Computational Fluid Dynamics Laboratory
School of Mechanical and Aerospace Engineering, Oklahoma State University
We are developing advanced computational methods for nonlinear dynamical systems driven by multiscale and multiphysics processes. The systems studied in our lab range from engineering flows to geophysical flows with different levels of complexities. There is an emphasis on modeling and analysis of turbulent flows across a variety of spatial and temporal scales. Our current efforts are centered in the development of Hybrid Analysis and Modeling (HAM) approaches in LES and ROM frameworks. Integrating different ways of physics-based and machine learning/data-driven modeling approaches, we advocate hybrid modeling approaches for emerging digital twin technologies, and exploit our HAM framework that embraces flexibility to use most effective tools depending on the problem and its challenges.
Hybrid Analysis and Modeling (HAM)
Quo vadis in modeling: physics-based or data-driven? One camp develops and improves first principle models that provide the best generalizability and trustworthiness characteristics. In the other camp, researchers try to explain phenomena from archival data using statistical approaches. Compared to the physics-based modeling approach, these models thrive on the assumption that data is a manifestation of both known and unknown physics and hence when trained with an ample amount of data, the data-driven models might learn the full physics on their own. This approach, involving in particular deep learning, has started achieving human-level performance in several tasks. Some of the advantages of these data-driven models are online learning capability, computational efficiency for inference, accuracy even for very challenging problems as far as the training, validation and test data are prepared properly. However, due to their data-hungry and black-box nature, poor generalizability, inherent bias, and lack of robust theory for the analysis of model stability, their acceptability in multi-scale and multi-physics systems is fairly limited. To address such challenges, we explore a new HAM approach based on a synergistic combination of deterministic and statistical model components.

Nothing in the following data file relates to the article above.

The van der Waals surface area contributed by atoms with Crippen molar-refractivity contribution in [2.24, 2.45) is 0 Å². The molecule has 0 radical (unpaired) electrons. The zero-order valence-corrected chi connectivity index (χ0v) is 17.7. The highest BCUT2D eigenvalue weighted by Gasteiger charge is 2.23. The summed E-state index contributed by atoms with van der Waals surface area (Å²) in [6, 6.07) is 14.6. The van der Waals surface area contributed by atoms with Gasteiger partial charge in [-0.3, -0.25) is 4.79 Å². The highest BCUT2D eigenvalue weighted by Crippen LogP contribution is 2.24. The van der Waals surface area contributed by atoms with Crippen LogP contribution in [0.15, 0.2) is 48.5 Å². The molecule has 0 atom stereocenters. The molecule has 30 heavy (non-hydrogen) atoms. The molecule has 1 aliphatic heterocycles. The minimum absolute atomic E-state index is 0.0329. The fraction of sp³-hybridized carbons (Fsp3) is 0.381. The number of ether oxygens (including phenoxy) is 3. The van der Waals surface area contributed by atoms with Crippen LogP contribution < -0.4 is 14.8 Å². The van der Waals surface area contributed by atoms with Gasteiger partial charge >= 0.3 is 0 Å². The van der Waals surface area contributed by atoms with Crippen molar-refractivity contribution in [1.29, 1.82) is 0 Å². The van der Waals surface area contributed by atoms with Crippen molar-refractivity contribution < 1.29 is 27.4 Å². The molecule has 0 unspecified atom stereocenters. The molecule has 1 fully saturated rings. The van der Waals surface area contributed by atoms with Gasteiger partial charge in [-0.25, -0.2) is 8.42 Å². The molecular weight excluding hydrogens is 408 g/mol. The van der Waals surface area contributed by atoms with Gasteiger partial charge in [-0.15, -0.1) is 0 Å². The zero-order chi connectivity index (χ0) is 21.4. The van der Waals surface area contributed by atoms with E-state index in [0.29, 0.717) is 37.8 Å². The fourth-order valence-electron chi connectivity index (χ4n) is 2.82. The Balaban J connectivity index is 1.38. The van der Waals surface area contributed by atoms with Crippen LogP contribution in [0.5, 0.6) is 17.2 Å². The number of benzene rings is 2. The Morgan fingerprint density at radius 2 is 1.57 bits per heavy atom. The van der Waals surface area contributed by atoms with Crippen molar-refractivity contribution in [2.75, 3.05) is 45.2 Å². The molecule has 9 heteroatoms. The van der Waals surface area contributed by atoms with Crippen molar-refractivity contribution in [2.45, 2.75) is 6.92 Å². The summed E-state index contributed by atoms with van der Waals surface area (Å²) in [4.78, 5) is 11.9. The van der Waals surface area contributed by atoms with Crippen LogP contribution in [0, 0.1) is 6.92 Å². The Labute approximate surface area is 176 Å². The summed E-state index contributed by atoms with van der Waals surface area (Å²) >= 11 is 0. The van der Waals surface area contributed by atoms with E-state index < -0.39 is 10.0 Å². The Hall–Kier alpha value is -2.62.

Large Eddy Simulations (LES)
The goal of large eddy simulation, which is one of the most successful approaches for simulating turbulent flows, is to decompose the flow into large and small scales by convolving the flow with a spatial low-pass filter. This process results in a well-known closure problem due to the nonlinearity of the underlying governing equations. Currently, we are working on functional, structural and data-driven closure modeling ideas to take into account subgrid-scale effects in large eddy simulations. Closure modeling refers to the process of including the truncated scales (due to the limited numerical resolution & computational resources) into the resolved dynamics (the scales captured in our underlying numerical model) to account for the missing subgrid-scale physics, which is quite important if the underlying dynamical process is nonlinear with strong interactions between small and large scales.
Reduced Order Modeling (ROM)
Reduced order models are extremely low-dimensional models that can decrease the computational cost of current computational models by orders of magnitude. Simplifying computational complexity of the underlying mathematical model, these models offer promises in settings, especially where the traditional methods require repeated model evaluations over a large range of parameter values. To develop such low dimensional models that are accurate in realistic problems, the closure problem needs to be solved, i.e., the effect of the discarded modes on the model dynamics needs to be modeled.